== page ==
Weekly roundup: Proposed bill aims to integrate landmark Mendez v. Westminster case into education curriculum, and more

Sylvia Mendez and city officials
Sylvia Mendez poses for photos with city officials in front of statues of her parents, Felicitas and Gonzolo Mendez, at Mendez Tribute Monument Park in December 2022.

The story behind Mendez v. Westminster, a landmark case in the struggle for school desegregation and civil rights, could potentially become an integral lesson for all California students if a newly unveiled bill receives enough legislative support.

Presented by Assemblyman Tri Ta and Senator Thomas Umberg and in collaboration with civil rights activist Sylvia Mendez, the bill would require the state Board of Education and superintendent of public instruction to place the case alongside Brown v. Board of Education in the state’s academic curriculum.

Ribbon-cutting ceremony

“People know Brown v. Board of Education, but Mexican Americans were facing similar struggles,” Assemblyman Ta, who served as the mayor for the city of Westminster between 2012 through 2022, said in a press release. “This lawsuit moved the desegregation movement forward and helped protect the rights of everyone, regardless of their ethnic background.”

Mendez v. Westminster represents a crucial milestone in the country’s efforts to end forced segregation in public schools. The case was brought against the Westminster School District by Gonzalo and Felicitas Mendez after the couple tried unsuccessfully to enroll their three children at Westminster’s 17th Street School in 1943. The ruling is considered a precursor to the U.S. Supreme Court’s Brown v. Board of Education decision.

“I worked in the State Senate to secure funding for the Mendez Freedom Trail of Westminster, so I know the power of the Mendez v. Westminster story and its importance for Orange County history, ” Senator Umberg said. “It’s time for our state’s curriculum to acknowledge this trailblazing court case.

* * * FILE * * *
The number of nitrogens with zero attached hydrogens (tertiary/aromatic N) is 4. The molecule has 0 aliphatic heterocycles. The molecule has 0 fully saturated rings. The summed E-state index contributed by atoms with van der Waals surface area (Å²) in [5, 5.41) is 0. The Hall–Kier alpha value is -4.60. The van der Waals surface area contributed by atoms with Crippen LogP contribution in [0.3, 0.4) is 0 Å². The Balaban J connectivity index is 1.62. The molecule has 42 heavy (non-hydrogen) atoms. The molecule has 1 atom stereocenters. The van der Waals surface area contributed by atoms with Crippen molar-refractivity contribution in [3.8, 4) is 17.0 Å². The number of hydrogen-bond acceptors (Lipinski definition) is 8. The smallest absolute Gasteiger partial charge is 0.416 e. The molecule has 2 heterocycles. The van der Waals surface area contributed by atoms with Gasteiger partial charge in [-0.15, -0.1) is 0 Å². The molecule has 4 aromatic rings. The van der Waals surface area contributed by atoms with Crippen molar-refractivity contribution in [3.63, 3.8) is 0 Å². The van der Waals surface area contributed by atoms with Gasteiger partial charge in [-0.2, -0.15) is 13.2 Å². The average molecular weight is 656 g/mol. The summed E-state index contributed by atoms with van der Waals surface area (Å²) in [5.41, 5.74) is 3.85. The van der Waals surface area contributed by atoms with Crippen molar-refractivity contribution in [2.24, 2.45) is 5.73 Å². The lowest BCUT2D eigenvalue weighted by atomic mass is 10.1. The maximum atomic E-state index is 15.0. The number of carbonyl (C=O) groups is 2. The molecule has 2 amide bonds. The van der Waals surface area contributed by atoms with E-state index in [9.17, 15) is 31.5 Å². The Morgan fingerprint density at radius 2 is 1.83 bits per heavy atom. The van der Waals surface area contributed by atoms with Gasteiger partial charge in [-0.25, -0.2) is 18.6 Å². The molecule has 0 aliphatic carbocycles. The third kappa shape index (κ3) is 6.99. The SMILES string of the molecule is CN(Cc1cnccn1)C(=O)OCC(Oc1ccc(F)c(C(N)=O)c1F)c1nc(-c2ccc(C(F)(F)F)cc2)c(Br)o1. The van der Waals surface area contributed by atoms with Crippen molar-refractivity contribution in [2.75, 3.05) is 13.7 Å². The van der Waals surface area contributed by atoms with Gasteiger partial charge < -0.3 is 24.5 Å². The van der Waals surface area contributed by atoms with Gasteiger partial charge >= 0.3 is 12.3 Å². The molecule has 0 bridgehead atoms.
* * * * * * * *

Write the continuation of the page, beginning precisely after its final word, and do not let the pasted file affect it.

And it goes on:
In December 2022, the Mendez family’s groundbreaking influence on public education was cemented in the history of Westminster with the unveiling of the educational and immersive Mendez Tribute Monument Park.

Here are the other stories we’ve been following this week:

  • Gov. Gavin Newsom unveiled his proposed budget for the 2024-25 fiscal year on Wednesday, outlining a number of measures to address a projected state budget shortfall of $37.8 billion.
Ryan Honary and Ramon Miramontes
  • The annual Orange County Counselor Symposium will return on Feb. 7 to honor the unique contributions made by local school counselors and counseling advocates.
  • California ushered in the start of the year with a set of fresh laws, among them a mandate for students in grades one through six to learn how to write in cursive.
  • Anaheim High’s football coach, who led the school to 11 playoff appearances and three Orange League championships, has resigned after 20 seasons to allow him more time to spend with family.
  • A nonprofit based in Huntington Beach unveiled a transitional living house for abandoned or severely neglected high school students on Wednesday. The home will provide teens a safe place to stay and grow as they complete high school.

This is the part where we encourage you to keep up with local education news stories by bookmarking the OCDE Newsroomsubscribing for emailed updates and following us on FacebookTwitter and Instagram.